After decades of fitful progress, parallel processing is suddenly hot and will soon be commonplace on ordinary PCs. For applications rich in data-level parallelism, performance is soaring by leaps and bounds.
Multicore CPUs from Intel and AMD are all good, but the game-changers are the next-gen GPUs from Nvidia and AMD/ATI. These chips are evolving from highly specialized 3D-graphics processors for games into broader computing engines for nongame software. Nvidia is leading the charge with a new GPU architecture that, for the first time, supports general-purpose computing as strongly as it supports graphics.
Nvidia’s new Fermi GPUs will support error-correction codes (ECC), one terabyte of memory, concurrent kernels, and faster double-precision floating-point math. These features are largely unnecessary for 3D graphics but vital for high-performance general-purpose computing. (In fact, ECC slows down graphics processing, which is why it can be disabled in Fermi chips sold for the consumer market.)
With Nvidia’s CUDA development tools, programmers are accelerating some tedious media-processing tasks, such as video transcoding. CUDA uses the GPU’s programmable 3D-graphics shaders as massively parallel processor cores, delivering performance that today’s PC processors can’t match. In addition, GPUs are finding new applications in scientific computing, financial analysis, medical imaging, energy exploration, and engineering.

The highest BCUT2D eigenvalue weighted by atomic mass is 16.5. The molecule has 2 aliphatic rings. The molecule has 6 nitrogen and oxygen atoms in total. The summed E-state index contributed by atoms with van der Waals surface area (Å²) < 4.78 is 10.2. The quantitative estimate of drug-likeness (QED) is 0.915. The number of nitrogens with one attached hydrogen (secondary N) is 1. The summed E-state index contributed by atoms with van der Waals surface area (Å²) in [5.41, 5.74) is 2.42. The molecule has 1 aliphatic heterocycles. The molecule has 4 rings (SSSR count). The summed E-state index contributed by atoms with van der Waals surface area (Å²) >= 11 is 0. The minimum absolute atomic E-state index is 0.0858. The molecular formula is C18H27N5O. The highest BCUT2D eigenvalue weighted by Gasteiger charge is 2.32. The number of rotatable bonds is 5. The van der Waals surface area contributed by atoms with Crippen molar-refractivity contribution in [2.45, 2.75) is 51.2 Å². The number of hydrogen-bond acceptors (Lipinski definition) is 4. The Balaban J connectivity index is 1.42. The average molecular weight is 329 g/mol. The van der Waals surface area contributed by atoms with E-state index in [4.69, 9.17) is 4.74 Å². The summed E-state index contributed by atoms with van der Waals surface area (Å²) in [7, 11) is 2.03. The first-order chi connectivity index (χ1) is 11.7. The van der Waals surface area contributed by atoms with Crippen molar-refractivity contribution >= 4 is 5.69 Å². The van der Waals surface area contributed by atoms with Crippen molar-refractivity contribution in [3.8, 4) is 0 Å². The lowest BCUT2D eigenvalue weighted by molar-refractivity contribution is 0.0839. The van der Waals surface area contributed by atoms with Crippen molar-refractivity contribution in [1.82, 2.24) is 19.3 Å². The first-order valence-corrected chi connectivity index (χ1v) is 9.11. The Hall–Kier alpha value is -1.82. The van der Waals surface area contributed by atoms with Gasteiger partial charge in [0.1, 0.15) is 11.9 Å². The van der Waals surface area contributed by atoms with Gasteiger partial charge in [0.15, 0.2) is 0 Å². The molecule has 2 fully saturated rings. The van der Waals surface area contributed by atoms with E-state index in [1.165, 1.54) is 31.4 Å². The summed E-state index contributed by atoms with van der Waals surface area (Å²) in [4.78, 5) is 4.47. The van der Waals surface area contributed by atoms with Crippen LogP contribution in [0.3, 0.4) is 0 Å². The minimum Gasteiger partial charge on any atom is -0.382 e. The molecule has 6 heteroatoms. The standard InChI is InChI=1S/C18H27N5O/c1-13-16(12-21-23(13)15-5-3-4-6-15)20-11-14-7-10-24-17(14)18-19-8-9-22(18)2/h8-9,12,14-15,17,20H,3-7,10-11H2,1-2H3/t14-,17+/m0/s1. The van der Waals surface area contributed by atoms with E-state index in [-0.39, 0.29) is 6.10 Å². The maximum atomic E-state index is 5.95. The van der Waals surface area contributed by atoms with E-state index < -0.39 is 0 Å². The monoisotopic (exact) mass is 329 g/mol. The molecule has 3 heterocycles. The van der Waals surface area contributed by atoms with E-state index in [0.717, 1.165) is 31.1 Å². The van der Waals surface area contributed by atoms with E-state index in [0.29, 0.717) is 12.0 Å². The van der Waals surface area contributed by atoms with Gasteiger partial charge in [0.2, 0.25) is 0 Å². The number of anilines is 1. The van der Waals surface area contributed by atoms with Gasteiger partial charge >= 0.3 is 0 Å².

Other developments are equally exciting. Microsoft’s DirectCompute brings a parallel-processing API to millions of mainstream PCs running Vista and Windows 7. The new OpenCL standard makes parallel programming easier and less proprietary. Apple’s Snow Leopard (Mac OS X 10.6) supports OpenCL and Apple’s Grand Central Dispatch technology (now open source), allowing programmers to distribute workloads across multicore CPUs and GPUs.
Intel is busy, too. With its own new GPU (Larrabee) on the way, Intel has acquired two small companies specializing in software tools for parallel programming—RapidMind and Cilk Arts. RapidMind is especially cool, because its software bridges GPUs, multicore x86 processors, and even IBM’s Cell Broadband Engine.
Parallel processing is spreading to the masses, and parallel-programming tools are catching up with parallel-processing hardware. When these trend lines finally converge, we’ll wonder why it took so long.
Tom Halfhill was formerly a senior editor for
magazine and is now an analyst for